Quote of the Week: "Saving is tough because what is rational in the short-term may be irrational in the long-term."~ Michael Kitces.

financial accountability

Wealth is crucial in helping us achieve life goals. Studies by the American Psychological Association show that personal accountability is the most important trait that will define whether you are successful with money or not. To achieve financial accountability, take the steps below:-

Step 1- Full Disclosure

First, you must have a clear understanding of your financial situation. This means knowing what is in all your bank and unit trust account, how much debt you have, and where all your investments are. Once you have the balances, put together a full picture of your spending for one year. Afterwards, you can break that down monthly. Without full knowledge of what you have, and what you spend, you cannot make sound financial decisions. Accountability is not blaming circumstances, but rather, your actions within the circumstances that you could have controlled. Replace excuses with solutions.

Step 2- Clear Strategy and Implementation

Create a clear plan for the future. It could be as simple as paying off your debt or having an emergency fund. However, the more detailed it is, the more accountable (and successful) it will be. Specificity helps one avoid excuses. Thus, specify that your emergency fund should sustain you for at least six months and breakdown the amount you should be saving monthly for this.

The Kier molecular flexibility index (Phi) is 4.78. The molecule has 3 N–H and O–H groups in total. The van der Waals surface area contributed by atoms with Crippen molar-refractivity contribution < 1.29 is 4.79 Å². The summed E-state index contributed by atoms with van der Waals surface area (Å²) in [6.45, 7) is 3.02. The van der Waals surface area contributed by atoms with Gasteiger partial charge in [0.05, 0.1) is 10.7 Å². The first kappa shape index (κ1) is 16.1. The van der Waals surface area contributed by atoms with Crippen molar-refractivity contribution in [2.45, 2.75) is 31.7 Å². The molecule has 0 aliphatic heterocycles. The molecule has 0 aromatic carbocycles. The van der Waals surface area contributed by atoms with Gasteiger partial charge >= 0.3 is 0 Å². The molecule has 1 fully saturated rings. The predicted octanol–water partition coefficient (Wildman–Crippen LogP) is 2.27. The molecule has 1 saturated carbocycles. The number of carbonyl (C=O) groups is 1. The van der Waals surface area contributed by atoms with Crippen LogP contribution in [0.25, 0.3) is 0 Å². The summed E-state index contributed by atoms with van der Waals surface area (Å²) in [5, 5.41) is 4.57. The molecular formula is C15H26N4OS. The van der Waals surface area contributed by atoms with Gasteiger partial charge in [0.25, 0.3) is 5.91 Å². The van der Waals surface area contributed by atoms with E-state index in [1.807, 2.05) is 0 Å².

Step 3- Link Your Choices to Consequences

It is a stark reality that not saving for retirement leads to old age poverty. Accountability requires linking the consequences of every choice at every level. For instance, as in the example above, the choice is how you are going to build your retirement fund. Every action has a consequence, but to be accountable, you need to realize the biggest consequence of all – not having a retirement fund could mean poor health, and not achieving other future goals like buying a house. A positive consequence of saving in this case is having peace of mind in retirement.

Step 4 – Follow Up

The next level of personal accountability is follow up and strategy tweaking. Put systems into place to follow up on your goals, and correct your plans as needed. It is important to note that we all make wrong decisions occasionally; the issue is ensuring the frequency does not increase.

Step 5 – Hire Human Financial Advisors

For building we go to architects, for legal advice lawyers. What about our finances? The most critical component of personal accountability is the human element. This dynamic is well demonstrated by many popular programs aimed at helping people make positive behavioural changes. For instance, Weight Watchers’ have a “Support Squad” and Alcoholics Anonymous’ (AA) have “sponsors”. The social connection with someone else is intended to promote a greater level of accountability and success within the program.

Conclusion~ Accountability is the biggest trait that will define your long term financial success. It is taking responsibility for both your successes and failures.

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